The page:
National Geographic Channel on Twitter
Although fandom of NGC on Twitter is not as big as that on Facebook, the brand is sticking to the basics. Despite its merely-5000-or-so fans, the social media team of Nat Geo is not taking things casually, which is a good thing. For example, in the following tweet, the brand has shared a retweet-worthy information and clubbed it with a popular (as it looks) hashtag #DidYouKnow, which it has also used on Facebook. This is a kind of move that makes a brand become popular.
The brand has also tried its hand at contests and interactivity, but perhaps because it has not used the elements of a tweet properly in tweets announcing contests or asking people to speak, tweets like the following didn’t cause any ripple in the social web, at least not till the time of writing this piece. And I could hardly find a meaningful conversation in the recent past on NGC’s Twitter stream.
Comparison with competitor
Discovery Channel is another name which involuntarily pops into our minds when we think of the National Geographic Channel, and like NGC, it is also active and popular on social web, although the size of Discovery’s fandom is very small against that of Nat Geo’s, at least it is true for Facebook (see the image below). On Twitter, it is just seven hundred fans short of the studied brand. Although the posts shared by Discovery Channel is not as engaging as NGC’s are, except for the comments on some (See the following image), the per user engagement is higher (see the second image). In terms of percentage, posts by Discovery Channel gets more comments than those of Nat Geo, which means the competitor has a deeper relation with its audience on social web than the studied brand, but in terms of numbers this does not hold true (see the second image); this is also because the fan-base of NGC is much, much bigger than that of Discovery’s.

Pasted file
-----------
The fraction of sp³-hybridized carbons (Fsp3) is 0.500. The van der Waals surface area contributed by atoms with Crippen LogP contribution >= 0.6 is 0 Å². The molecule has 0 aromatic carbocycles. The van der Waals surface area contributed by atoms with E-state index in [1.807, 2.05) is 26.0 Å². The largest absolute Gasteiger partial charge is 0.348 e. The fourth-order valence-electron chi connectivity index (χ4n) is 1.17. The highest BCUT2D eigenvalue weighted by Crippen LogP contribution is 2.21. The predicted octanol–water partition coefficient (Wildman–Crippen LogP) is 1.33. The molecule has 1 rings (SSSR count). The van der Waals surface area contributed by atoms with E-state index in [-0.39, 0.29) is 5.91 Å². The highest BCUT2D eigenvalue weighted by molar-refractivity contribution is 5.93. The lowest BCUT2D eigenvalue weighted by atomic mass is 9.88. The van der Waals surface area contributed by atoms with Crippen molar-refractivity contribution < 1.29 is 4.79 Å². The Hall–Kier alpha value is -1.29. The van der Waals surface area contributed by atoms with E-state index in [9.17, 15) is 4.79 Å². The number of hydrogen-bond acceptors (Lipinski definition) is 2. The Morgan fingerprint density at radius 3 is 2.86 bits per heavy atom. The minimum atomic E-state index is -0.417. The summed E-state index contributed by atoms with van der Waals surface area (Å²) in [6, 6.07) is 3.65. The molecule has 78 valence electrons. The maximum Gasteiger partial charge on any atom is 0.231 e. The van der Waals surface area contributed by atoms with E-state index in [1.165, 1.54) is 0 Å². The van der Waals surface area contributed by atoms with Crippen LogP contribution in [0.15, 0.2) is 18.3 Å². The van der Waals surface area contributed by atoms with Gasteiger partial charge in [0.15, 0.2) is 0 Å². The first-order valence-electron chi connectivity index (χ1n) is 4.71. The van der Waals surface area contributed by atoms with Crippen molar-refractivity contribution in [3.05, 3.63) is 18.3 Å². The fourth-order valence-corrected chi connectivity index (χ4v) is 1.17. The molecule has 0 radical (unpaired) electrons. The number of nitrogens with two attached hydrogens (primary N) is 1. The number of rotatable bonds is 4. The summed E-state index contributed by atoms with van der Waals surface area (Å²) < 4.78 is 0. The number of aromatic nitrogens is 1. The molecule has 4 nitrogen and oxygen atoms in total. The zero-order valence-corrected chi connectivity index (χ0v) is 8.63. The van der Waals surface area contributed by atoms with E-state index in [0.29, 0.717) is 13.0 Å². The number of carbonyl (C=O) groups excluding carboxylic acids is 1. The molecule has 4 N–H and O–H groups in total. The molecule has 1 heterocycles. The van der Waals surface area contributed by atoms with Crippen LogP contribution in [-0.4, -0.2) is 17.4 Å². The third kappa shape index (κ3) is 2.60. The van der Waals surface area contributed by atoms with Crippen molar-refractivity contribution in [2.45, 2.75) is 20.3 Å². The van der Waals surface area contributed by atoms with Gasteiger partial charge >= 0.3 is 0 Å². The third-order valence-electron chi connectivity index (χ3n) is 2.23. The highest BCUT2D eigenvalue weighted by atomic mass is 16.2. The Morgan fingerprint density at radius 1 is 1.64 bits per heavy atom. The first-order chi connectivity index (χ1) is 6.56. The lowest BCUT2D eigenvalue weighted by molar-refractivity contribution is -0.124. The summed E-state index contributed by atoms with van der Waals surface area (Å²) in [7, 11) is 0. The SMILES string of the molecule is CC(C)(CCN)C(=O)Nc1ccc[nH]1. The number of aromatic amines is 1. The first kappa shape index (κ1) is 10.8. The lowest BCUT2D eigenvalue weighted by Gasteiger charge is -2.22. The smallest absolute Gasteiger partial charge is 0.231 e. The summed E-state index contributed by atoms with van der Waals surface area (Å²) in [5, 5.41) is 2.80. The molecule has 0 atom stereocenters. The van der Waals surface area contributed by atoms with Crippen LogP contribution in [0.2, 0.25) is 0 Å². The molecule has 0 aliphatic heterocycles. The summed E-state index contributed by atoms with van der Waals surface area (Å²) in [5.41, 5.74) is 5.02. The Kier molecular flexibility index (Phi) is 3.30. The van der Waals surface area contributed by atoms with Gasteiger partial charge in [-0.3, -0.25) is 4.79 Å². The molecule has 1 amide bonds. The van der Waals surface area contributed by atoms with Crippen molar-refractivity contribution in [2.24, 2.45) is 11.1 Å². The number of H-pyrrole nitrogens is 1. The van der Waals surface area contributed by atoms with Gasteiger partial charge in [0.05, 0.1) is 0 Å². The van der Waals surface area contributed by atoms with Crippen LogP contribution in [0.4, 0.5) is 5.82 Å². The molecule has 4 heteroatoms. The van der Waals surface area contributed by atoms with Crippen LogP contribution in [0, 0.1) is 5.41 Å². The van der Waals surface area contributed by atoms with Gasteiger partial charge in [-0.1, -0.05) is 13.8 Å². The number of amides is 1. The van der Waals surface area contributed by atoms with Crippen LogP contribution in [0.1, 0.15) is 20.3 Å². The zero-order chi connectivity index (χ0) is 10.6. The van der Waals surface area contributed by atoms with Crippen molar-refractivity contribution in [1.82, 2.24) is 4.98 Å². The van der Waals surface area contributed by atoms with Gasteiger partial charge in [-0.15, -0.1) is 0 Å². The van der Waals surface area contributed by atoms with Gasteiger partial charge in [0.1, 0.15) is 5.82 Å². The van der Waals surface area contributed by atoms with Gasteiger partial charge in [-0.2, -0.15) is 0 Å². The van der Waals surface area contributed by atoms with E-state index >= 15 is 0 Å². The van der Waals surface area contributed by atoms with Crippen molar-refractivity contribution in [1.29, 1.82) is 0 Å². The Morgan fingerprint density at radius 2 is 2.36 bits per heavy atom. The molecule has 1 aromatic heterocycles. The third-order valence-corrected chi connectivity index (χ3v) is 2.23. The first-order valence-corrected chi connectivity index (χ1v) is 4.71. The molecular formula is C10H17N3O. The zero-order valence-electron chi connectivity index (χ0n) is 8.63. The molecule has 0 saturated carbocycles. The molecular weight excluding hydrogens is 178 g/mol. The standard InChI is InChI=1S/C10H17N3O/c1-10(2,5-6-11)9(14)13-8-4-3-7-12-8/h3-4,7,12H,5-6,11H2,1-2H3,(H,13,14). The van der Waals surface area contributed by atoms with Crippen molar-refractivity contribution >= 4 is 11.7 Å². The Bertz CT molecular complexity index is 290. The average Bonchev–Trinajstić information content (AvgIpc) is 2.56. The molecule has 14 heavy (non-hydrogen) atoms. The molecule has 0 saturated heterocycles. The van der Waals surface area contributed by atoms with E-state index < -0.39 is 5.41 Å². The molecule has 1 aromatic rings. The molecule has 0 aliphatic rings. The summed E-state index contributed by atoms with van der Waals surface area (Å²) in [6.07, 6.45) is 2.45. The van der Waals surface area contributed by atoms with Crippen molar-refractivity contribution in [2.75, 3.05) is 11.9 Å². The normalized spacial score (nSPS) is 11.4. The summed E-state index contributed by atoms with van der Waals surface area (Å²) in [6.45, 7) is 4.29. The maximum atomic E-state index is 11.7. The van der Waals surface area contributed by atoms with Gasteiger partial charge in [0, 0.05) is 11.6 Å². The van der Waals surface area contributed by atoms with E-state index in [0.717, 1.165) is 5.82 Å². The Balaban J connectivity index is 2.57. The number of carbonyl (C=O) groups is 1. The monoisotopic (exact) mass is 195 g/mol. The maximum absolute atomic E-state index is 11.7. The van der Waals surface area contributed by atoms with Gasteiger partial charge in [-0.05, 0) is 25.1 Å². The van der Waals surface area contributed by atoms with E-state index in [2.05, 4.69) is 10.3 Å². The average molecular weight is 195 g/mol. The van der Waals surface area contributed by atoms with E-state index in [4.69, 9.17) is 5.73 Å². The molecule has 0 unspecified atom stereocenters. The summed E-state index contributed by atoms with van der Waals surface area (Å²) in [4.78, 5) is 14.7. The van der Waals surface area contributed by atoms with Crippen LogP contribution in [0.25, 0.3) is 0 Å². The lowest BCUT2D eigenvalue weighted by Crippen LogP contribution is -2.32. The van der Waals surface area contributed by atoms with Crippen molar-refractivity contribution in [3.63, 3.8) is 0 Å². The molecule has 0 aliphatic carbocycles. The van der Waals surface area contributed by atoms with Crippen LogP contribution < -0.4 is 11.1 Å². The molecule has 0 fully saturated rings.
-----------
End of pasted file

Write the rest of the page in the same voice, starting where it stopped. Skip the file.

Overall, National Geographic Channel has performed remarkably well in Social Media. It has used various elements quite well in its posts on Facebook, which has amplified the reach of meaningful content that the TV channel had to share. But all doesn’t look great for NGC. It needs to get its acts together on Twitter, and fix the nooks and corners to boost engagement here as well.
While sharing images and updates has fetched them good engagement, Nat Geo should also look at providing an experience to its audiences. Mere observation and interactions in the form of likes and shares can only take you so far. Creating digital properties where you provide an out of the world experience to your consumers is what Nat Geo should look for since it has covered its basics on Social Media. As an infotainment channel, I believe Nat Geo neglects the scope for growth in terms of online popularity. They could take some creative paths on video sharing channels and generate engaging video content. Their strength lies in videos and they should look at creating exciting short clips from their huge repository of videos. Nat Geo could also conduct tweetchats or Google Hangouts with experts or hosts from some of their shows. They simply need to look beyond regular Social Media activities and think bigger.
Expert View by Rajiv Dingra, Founder & CEO of WATConsult – An Award Winning Digital & Social Media Agency.
Analytics Support: Simplify360